It used to be cheaper to take pin debit cards via the debit networks instead of through the credit card interchange networks. That means that you would take the card and the customer would enter his pin number. The debit networks are Pulse, Maestro, Interline, Jeanie, NYCE, Star and others. But since the Dodd Frank Act, it is cheaper to take debit cards just like a regular credit card, without the pin entry.
The Dodd Frank Act regulated the large bank institutions so that they couldn’t charge more than .05% plus $.22 for a debit card. The congress thought that the large banks were gouging people who didn’t have great credit ratings and wanted to use a debit card instead of writing a check merely because it was more convenient. Small local banks and credit unions struggle to compete with the big banks, so they lobbied to be able to still charge merchants a higher rate for debit cards run through the Visa/MasterCard network and they won that right.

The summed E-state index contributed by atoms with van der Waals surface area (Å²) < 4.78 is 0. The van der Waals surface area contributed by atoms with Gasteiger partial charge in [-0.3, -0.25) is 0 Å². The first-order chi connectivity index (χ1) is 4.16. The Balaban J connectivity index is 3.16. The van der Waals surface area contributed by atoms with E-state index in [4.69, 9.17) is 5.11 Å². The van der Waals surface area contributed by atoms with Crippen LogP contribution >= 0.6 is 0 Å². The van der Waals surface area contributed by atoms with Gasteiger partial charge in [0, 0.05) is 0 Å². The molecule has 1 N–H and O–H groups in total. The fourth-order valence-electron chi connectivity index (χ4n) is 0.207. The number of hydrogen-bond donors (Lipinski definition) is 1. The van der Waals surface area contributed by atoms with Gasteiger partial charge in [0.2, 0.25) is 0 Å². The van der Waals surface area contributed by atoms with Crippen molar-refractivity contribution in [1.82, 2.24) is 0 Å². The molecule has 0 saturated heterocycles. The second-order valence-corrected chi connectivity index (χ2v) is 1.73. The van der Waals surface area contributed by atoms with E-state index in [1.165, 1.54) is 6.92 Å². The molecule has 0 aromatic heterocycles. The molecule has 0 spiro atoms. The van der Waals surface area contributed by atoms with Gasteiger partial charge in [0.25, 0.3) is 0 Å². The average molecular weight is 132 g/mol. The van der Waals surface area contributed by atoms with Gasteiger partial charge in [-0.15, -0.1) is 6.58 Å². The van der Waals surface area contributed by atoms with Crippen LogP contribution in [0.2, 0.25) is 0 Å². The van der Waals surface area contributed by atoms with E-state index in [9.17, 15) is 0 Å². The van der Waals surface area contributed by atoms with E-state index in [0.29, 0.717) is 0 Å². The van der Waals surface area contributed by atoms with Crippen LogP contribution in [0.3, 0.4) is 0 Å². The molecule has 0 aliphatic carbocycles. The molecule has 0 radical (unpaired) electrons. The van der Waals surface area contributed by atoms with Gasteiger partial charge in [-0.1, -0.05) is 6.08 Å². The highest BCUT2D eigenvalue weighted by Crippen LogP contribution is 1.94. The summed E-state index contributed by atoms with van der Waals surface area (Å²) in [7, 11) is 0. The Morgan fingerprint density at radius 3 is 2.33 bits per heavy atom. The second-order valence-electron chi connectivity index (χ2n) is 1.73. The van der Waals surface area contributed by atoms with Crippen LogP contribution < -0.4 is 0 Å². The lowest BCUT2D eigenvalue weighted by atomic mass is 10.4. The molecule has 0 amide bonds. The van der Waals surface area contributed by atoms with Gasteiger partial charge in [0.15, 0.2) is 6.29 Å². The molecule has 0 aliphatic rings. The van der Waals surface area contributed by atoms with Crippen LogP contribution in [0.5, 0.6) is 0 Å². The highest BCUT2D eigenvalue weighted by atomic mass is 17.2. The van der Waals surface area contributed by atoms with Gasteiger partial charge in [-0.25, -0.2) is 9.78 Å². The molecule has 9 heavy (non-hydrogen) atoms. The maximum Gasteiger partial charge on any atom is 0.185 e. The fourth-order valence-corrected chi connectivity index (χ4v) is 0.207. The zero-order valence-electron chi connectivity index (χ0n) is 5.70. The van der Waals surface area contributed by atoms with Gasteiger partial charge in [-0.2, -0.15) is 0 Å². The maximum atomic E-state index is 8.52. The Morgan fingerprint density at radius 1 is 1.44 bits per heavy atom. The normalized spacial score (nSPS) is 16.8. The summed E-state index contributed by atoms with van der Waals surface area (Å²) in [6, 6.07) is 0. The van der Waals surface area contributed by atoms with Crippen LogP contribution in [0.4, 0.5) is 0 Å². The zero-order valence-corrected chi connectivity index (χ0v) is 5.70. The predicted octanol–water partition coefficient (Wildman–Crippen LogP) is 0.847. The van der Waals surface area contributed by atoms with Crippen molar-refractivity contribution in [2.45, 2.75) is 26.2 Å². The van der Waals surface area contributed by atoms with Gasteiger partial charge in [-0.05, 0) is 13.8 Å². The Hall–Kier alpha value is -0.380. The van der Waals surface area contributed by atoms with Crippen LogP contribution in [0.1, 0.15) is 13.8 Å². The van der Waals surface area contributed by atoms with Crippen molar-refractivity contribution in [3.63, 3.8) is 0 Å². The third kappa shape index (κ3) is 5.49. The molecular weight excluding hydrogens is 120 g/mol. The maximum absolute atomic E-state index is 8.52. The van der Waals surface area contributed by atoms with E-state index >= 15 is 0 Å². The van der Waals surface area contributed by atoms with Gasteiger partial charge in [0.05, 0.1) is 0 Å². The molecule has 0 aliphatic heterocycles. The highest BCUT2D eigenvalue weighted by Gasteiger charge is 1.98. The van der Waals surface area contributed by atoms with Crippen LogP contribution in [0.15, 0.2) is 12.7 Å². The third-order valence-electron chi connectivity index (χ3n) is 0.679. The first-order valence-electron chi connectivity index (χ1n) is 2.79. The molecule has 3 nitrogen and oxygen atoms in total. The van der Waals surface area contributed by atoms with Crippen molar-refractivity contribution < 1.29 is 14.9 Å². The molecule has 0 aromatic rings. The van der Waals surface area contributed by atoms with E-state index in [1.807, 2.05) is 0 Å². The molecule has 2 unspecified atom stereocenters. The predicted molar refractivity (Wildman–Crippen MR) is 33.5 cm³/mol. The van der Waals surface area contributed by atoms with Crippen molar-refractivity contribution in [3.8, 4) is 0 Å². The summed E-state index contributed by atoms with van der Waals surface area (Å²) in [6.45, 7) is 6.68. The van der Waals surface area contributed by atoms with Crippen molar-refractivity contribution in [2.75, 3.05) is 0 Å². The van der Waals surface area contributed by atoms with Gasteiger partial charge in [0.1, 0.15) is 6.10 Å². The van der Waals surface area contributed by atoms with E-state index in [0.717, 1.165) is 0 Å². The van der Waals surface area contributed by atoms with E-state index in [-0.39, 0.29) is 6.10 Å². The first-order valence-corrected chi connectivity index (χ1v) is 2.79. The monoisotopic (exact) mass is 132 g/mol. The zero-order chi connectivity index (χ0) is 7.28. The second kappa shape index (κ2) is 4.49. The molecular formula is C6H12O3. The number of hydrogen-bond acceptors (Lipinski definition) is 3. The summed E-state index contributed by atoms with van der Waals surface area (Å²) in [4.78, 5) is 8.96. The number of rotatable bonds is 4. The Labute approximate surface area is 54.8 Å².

There are good reasons why a merchant would still want to utilize the debit networks and accept pin entries. Those types of merchants who have more than usual numbers of chargebacks would want to encourage their customers to enter their pin with their debit card. Transactions that go through the debit network are as good as cash. They cannot be charged back. So, liquor stores, for example, many times want to keep using the pin debit network.
If you are taking a lot of pin debit cards, you might take a look at the fees. Likely you can save .75% of those fees. The debit networks charge, on average, 1% plus a transaction fee of $.15 compared to .05% and $.22 for a regulated debit card.
Contact us if you have questions about lowering rates on your merchant statement.